Equipment in time for fire season

Jim Crawford, a CDF engineer/ paramedic, holds a self-contained

GILROY
– Gilroy’s rural firefighting department is gearing up for the
fire season by purchasing more than a half million dollars’ worth
of new equipment.
GILROY – Gilroy’s rural firefighting department is gearing up for the fire season by purchasing more than a half million dollars’ worth of new equipment.

Included in the upgraded equipment are a new engine, a water tender supply truck and a mobile air trailer.

The purchases are approved as part of a planned upgrade budget signed by the county supervisors.

“These will all improve our capability to fight fires and save lives,” said Capt. Scott Palmer of the California Department of Forestry and Fire Protection’s South Santa Clara County Fire District, which serves as rural South County’s fire protection. “It’s a big support to have a second water tender.”

Water tenders are large trucks that supply water to fire engines during wild fires.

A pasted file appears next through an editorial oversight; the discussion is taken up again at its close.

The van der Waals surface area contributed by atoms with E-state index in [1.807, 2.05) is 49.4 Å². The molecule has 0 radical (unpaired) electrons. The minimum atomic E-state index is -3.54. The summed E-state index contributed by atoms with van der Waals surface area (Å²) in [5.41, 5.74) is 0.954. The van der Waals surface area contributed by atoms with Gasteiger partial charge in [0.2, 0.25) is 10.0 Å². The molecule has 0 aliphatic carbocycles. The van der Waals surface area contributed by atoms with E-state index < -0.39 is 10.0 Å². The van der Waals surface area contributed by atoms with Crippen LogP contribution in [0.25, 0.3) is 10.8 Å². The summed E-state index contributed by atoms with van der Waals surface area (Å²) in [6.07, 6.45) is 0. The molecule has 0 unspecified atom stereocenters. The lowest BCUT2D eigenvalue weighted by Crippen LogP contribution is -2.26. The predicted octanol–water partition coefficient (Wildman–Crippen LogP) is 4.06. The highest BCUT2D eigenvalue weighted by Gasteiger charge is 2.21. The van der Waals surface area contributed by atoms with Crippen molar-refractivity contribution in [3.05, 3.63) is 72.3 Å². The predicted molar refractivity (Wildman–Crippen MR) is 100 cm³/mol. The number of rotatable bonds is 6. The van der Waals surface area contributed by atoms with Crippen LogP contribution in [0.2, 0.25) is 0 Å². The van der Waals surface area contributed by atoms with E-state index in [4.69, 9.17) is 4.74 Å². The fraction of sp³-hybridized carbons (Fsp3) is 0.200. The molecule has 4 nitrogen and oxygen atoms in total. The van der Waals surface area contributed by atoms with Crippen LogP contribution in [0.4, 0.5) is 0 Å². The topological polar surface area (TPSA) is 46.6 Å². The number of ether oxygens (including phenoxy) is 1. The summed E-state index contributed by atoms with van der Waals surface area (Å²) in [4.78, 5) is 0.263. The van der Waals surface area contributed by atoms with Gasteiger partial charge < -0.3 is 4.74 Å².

The new water tender, which can hold 3,000 gallons of water and cost $185,000, will be housed in the SSCCFD’s No. 2 Station on Masten Avenue. The department’s only other water tender is located at the No. 1 Station in Morgan Hill. The SSCCFD’s third South County station, the Tree Haven Station located near Bonfonte Garden’s at 3050 Hecker Pass, does not have a water tender.

The department’s No. 1 Station engine and water tender were manned by the first firefighters to respond to September’s Croy Fire, which began in the 7900 block of Croy Road and eventually burned 3,000 acres of South County foothills – the largest area wildfire in more than 50 years.

“Having available water tenders is very important to us because there’s not a lot of water supply for us working out in the country,” Palmer said. “(Water tenders) really make a difference.”

The new engine purchased by the department will replace the circa-1988 engine which use to serve at the Tree Haven Station. Tree Haven’s new engine is capable of pumping 1,500 gallons of water per minute; it holds 600 gallons of water. The cost of the engine is $335,000.

Engines get replaced an average of every 15 years, Palmer said.

South County fire’s new mobile air trailer – the vehicle which looks a lot like a horse trailer but contains fresh air for firefighters – was purchased for $31,000.

The trailer holds 4,000 cubic feet of stored, breathable air to supply firefighters’ air bottles during large fires.

Fire season in South County begins in May and goes through October.

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